- A corn-free diet is optimal. The vet offered a premium puppy food that is "corn-free." One of the handouts explained that corn often contains aflatoxins, described as "a naturally occurring toxic chemical by-product from the growth of the fungus Aspergillus flavus on corn and other crops."
This is common knowledge in the pet world. According to Entirely Pets, aflatoxins "can cause severe liver damage in pets, which can lead to fatality." Aflatoxins are no better for humans. See this previous post about aflatoxins in food.
- Soy is an endocrine disrupter. I asked if the food contained soy, knowing that a soy-free/corn-free diet is a must for our newest addition. "I'm not sure," he said. "Check the website." And then he added, "I don’t like what soy does to the endocrine system." Instead of feeling belittled, I felt validated.
Research suggests soy is no easier on human endocrine systems. According to the research done by the Weston A. Price Foundation, "Soy isoflavones are phyto-endocrine disrupters. At dietary levels, they can prevent ovulation and stimulate the growth of cancer cells. Eating as little as 30 grams (about 4 tablespoons) of soy per day can result in hypothyroidism with symptoms." This concern with the hormonal disruption doesn't even address the GMO issue. More than 90% of all soy is now genetically modified. See this startling graph from the United States Department of Agriculture's Economic Research Service.
- Good teeth reflect good health. The vet spent quite a bit of time looking at Tebow's bite and teeth. He explained how critical his bite is to future health and suggested ways to keep the back teeth clean. It was clear that Tebow's health and the condition of his teeth were related. We are often missing this fact when it comes to our yearly physical. Our daughter's experience with having her front tooth extracted taught me the reality of this connection. Dr. Hal Huggins has written an excellent article explaining the implications of dentistry as it relates to overall health.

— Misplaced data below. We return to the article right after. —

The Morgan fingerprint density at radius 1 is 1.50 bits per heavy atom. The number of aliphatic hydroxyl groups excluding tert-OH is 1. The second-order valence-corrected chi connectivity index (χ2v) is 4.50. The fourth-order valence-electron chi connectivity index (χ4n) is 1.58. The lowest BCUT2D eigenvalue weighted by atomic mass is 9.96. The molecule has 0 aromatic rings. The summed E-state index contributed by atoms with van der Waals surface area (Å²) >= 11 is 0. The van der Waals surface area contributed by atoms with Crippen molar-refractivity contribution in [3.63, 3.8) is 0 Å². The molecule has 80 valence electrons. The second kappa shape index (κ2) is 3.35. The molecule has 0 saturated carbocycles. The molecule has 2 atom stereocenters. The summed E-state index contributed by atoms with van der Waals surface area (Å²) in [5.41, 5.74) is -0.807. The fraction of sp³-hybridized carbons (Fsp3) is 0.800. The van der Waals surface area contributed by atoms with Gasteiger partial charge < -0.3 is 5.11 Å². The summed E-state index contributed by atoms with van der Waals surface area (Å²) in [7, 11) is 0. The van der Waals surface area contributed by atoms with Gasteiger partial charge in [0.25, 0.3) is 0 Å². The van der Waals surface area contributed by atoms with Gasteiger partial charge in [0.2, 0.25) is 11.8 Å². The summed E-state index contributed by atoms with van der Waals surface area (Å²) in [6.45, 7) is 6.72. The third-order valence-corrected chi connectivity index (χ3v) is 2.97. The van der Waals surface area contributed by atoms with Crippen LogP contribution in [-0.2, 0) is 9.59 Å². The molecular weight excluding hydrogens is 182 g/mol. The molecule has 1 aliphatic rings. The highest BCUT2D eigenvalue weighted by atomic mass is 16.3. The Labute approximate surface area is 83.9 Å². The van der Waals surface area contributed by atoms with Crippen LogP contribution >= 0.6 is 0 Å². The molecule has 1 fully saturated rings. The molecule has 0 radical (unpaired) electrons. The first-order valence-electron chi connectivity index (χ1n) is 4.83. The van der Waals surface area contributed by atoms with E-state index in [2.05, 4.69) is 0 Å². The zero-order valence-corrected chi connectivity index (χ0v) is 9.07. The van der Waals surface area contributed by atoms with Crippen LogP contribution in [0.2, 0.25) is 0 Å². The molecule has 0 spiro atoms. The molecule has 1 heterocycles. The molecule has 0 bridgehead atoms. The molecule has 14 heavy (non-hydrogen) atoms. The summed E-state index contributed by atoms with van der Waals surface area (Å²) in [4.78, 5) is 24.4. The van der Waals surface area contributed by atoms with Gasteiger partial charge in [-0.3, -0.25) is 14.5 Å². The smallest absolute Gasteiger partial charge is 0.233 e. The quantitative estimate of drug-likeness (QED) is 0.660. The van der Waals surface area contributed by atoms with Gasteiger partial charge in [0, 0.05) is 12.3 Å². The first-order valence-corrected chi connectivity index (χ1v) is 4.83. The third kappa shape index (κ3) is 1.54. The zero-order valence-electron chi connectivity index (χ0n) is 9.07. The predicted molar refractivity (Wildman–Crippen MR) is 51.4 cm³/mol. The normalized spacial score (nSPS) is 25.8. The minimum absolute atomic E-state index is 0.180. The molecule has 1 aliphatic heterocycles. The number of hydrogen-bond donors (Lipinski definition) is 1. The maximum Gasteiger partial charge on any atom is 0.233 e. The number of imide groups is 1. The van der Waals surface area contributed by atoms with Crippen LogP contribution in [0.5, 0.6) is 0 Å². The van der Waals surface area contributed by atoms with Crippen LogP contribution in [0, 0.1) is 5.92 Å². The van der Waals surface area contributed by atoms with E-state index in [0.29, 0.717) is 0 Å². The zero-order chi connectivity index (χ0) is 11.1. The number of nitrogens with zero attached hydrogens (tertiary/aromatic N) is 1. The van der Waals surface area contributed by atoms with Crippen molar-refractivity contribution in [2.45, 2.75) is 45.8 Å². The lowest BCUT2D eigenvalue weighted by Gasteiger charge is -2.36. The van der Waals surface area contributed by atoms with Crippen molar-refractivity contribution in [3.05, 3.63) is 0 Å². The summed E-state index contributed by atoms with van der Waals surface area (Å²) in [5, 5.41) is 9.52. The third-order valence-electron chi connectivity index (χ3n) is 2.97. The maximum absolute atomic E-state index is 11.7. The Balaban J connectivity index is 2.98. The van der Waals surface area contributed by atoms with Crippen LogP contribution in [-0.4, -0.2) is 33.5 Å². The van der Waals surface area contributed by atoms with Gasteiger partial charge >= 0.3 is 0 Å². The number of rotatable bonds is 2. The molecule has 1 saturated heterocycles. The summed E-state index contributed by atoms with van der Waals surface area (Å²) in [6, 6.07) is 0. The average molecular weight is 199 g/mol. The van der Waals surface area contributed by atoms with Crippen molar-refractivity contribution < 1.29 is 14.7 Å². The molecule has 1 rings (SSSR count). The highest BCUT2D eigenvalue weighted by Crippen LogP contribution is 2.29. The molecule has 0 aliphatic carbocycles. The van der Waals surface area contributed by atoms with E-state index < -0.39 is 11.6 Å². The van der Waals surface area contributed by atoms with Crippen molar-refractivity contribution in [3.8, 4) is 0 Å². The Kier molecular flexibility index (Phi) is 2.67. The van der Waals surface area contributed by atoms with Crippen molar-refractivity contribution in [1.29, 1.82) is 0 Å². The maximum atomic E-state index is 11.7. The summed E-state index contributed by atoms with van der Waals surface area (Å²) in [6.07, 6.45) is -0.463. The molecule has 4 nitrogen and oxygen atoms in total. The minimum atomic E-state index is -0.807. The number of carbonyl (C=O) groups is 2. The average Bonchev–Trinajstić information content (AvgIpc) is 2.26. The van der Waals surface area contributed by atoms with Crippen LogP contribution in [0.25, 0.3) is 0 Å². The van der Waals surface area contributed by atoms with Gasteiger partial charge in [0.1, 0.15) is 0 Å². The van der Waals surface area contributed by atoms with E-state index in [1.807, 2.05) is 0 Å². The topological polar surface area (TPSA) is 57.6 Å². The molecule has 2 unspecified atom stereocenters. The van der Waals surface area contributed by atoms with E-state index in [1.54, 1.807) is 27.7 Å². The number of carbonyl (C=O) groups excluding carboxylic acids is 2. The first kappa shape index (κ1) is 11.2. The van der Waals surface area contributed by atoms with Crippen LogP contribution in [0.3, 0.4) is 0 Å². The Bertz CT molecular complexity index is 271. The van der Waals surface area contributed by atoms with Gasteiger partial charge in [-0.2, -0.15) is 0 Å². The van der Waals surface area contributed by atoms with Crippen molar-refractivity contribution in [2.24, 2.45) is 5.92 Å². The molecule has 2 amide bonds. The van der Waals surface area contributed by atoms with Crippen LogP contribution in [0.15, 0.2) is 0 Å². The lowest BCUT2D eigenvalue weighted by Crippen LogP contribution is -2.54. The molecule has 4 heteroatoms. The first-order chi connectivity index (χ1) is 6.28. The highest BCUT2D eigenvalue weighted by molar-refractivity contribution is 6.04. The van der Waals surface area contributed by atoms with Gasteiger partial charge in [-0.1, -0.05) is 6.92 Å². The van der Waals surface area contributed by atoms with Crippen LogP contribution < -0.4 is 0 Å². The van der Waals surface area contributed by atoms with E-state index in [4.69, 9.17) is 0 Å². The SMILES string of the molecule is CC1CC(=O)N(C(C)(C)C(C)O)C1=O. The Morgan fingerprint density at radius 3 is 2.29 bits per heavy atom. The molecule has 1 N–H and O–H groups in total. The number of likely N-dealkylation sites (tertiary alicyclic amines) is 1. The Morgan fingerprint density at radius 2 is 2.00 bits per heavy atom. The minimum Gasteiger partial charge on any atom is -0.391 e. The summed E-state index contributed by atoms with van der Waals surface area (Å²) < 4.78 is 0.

- Environment affects health. The vet asked about our environment and the breeder's environment, suggesting we be aware of any changes that might affect our puppy's health. Environmental change can bring on all sorts of health symptoms, such as diarrhea, lethargy, and mood changes. We didn’t spend much time on this subject, but the implication was clear: environment and health are connected.
- Vaccinations must be given carefully. The vet made it very clear. "I don't do more than one vaccination at a time," he said, explaining that too many shots at one time can overload the dog's immune system. I shudder when I think of the way we vaccinated our nine children. Their immune systems are no less fragile.
- Be aware of plastics. The vet expressed a concern about chewing toys and plastics. "I'm okay with rawhide," he said, but expressed his wariness of plastic chew toys. I didn't pursue the subject further, but his caution was refreshing in light of the current concern over BPA in plastics.
- Cleanliness is critical. The vet encouraged us to bathe Tebow, keep his eyes free of discharge, and trim his facial hair regularly. We didn't discuss the shampoo we would use; I already knew that petroleum-based, fragranced products were not an option. Here's the recipe we used for Tebow's first bath:
- 10 oz distilled water
- 1 tbsp. liquid Castile soap
- 1 tsp. glycerin
- 1 drop tea tree oil (essential oils must be used cautiously with pets.)
- 2 drops rose geranium essential oil
I chose tea tree oil for the cleaning benefit and rose geranium for its tick/flea-fighting capabilities. See this article for more information on this benefit of rose geranium oil.
Monday, December 26, 2011
A Trip to the Vet
We added a new family member over Christmas break: a Maltese/Yorkie mix named Tebow Baggins (our very own hobbit!). My first trip to the vet was eye-opening. I was amazed at the amount of good, basic health information I received from someone not promoting himself as a holistic practitioner. I marveled that this kind of knowledge is so readily available for our pets and not for our children. Here are some highlights: